Without Restraint or Precedent: Trump’s Attacks on the Inspectors General System
By Katrina Meyer
In the last few months, President Donald Trump has fired or replaced five inspectors general (IG): Intelligence Community IG Michael Atkinson, Acting Transportation Department Deputy IG Mitch Behm, Defense Department Principal Deputy IG Glenn Fine, Health and Human Services Principal Deputy IG Christi Grimm, and, most recently, State Department IG Steve Linick.
The firing of so many IGs has prompted bipartisan pushback from Congress. Senator Charles Grassley (R-IA) has requested an explanation from President Trump by June 1 as to why Linick was fired. He also requested that Trump provide an explanation to the request he made in response to the official White House response when Atkinson was fired after Trump ignored the April 8 deadline Grassley assigned for providing more information.
While there have been instances of former presidents firing IGs, this exact situation is uniquely unprecedented. The position of Inspector General was created with the Inspector General Act of 1978. In the beginning, there were only 12, but that has grown to 73 IGs today. The position was created very late in the tenure of President Jimmy Carter, so Trump is only the sixth president after Carter to have IGs monitoring his administration.
Ronald Reagan, who took over from Carter in 1980, began his tenure by firing all the IGs Carter had appointed. The official reason that Reagan gave was that the IGs appointed by Carter were not tough enough on corruption. According to a statement released by his press secretary, Reagan wanted people who were “meaner than a junkyard dog” to fill the IG positions. He was eventually forced to rehire several of the IGs under immense political pressure. While many people were not fully satisfied with the explanation, Reagan did bow to Congressional pressure.
George H. W. Bush took over after Reagan. On his first day, he sent all the IGs a letter that presidents traditionally submit to people who were appointed by the previous president, asking for their resignation. The IGs did not agree that they should resign and neither did Congress. They all argued that the position of IG was apolitical in nature, so the change of administration was not reason enough to have new appointees. Bush did not pursue the matter any further, and the majority of IGs stayed in their position, and the ones who left went voluntarily. Bush, like Reagan, respected Congress when they backed the IGs against him, and he also listened to Congressional wishes concerning IGs.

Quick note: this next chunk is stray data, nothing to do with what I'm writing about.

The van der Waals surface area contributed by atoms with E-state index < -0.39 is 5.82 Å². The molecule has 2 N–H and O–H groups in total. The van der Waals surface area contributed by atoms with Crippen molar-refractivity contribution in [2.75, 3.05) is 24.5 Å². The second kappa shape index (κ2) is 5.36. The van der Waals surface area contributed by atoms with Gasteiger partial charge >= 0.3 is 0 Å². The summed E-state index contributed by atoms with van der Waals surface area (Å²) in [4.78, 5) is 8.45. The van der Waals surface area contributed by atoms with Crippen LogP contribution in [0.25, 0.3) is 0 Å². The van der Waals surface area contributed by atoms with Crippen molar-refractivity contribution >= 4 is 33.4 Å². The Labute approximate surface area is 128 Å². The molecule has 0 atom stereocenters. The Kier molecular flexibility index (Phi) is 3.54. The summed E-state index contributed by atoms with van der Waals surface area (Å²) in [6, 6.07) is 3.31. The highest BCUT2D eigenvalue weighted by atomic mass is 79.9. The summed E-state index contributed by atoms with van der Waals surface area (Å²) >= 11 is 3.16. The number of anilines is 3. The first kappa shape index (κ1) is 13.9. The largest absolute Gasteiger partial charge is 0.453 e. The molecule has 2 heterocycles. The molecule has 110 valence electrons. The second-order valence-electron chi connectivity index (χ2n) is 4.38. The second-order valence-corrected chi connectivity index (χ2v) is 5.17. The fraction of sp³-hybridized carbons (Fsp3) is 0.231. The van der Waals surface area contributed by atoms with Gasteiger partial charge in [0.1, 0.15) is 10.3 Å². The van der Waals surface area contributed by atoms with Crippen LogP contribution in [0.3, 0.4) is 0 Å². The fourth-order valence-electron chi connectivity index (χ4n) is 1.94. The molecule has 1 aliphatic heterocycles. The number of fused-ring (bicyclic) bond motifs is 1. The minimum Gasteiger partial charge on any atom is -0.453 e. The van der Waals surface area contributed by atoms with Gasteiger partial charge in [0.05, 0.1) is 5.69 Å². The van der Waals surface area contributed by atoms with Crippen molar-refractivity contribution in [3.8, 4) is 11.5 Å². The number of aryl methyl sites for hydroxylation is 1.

After seeing the backlash that his predecessor received for requesting the resignation of IGs, Bill Clinton seemingly ignored the advice of his staff to do the same. George W. Bush and Barack Obama followed suit.
While George W. Bush did not technically fire any IGs, some controversy developed following his ousting of two IGs.The Corporation for National and Community Service IG Louise Jordan and the National Aeronautics and Space Administration IG Roberta Gross both resigned under pressure on February 14, 2002. The Brookings Institute voiced the concern that this was only the beginning of Bush removing IGs. While it is unclear whether or not this plan existed, after the outcry surrounding Jordan and Gross, Bush made no further attempts to fire IGs during his administration.
The next president to actually fire an IG was Barack Obama. In 2009, he fired Americorps IG Gerald Walpin. Obama too faced strong opposition from Congress, prompting him to release a letter explaining the decision. The letter was written by Obama’s special counsel in charge of ethical matters in the administration, and it cited complaints against Walpin from the board he oversaw calling him “confused [and] disoriented” as well a complaint filed against him by a career federal prosecutor. While not everyone was satisfied by Obama’s reasoning and some suspected that recent reports by Walpin that were embarrassing to the administration played a role in Obama’s decision, ultimately, Obama listened to Congress and provided additional reasoning for his decision.
Overall, throughout the 42-year history of the IG position, we have not seen a disregard of both the mission of the position and the will of Congress and the public like we are currently seeing. Neither Clinton nor H. W. Bush fired any IGs at all; W. Bush forced two to resign, but ultimately gave up what many thought were his plans to continue; Reagan fired many, but gave in to Congressional pressure, rehiring several; and Obama fired one, providing Congress with direct examples of reasons why he was fired along with outside opinions agreeing with the move. Trump has done none of these things. He has fired five IGs, ignored all Congressional requests for justification, and has shown no remorse in the face of public outcry, continuing to fire IGs.
We at Government Accountability Project are deeply concerned by these actions. Inspectors General are meant to be apolitical watchdogs meant to investigate and report on corruption and wrongdoing. They are also important advocates for assisting whistleblowers in their disclosures. Trump’s actions will only create a chilling effect where those who know the truth will be forced to choose between keeping their job in a time of great economic unrest or telling the truth. The stakes could not be higher in light of the pandemic sweeping our country and the world. Accurate, reliable information is more vital than ever before. We need to have a government that is just as invested in fixing corruption and wrongdoing as the brave whistleblowers coming forward from all sectors of the government and economy are. Trump has completely thrown out any restraint his predecessors showed in his firings of inspectors general. This cannot continue.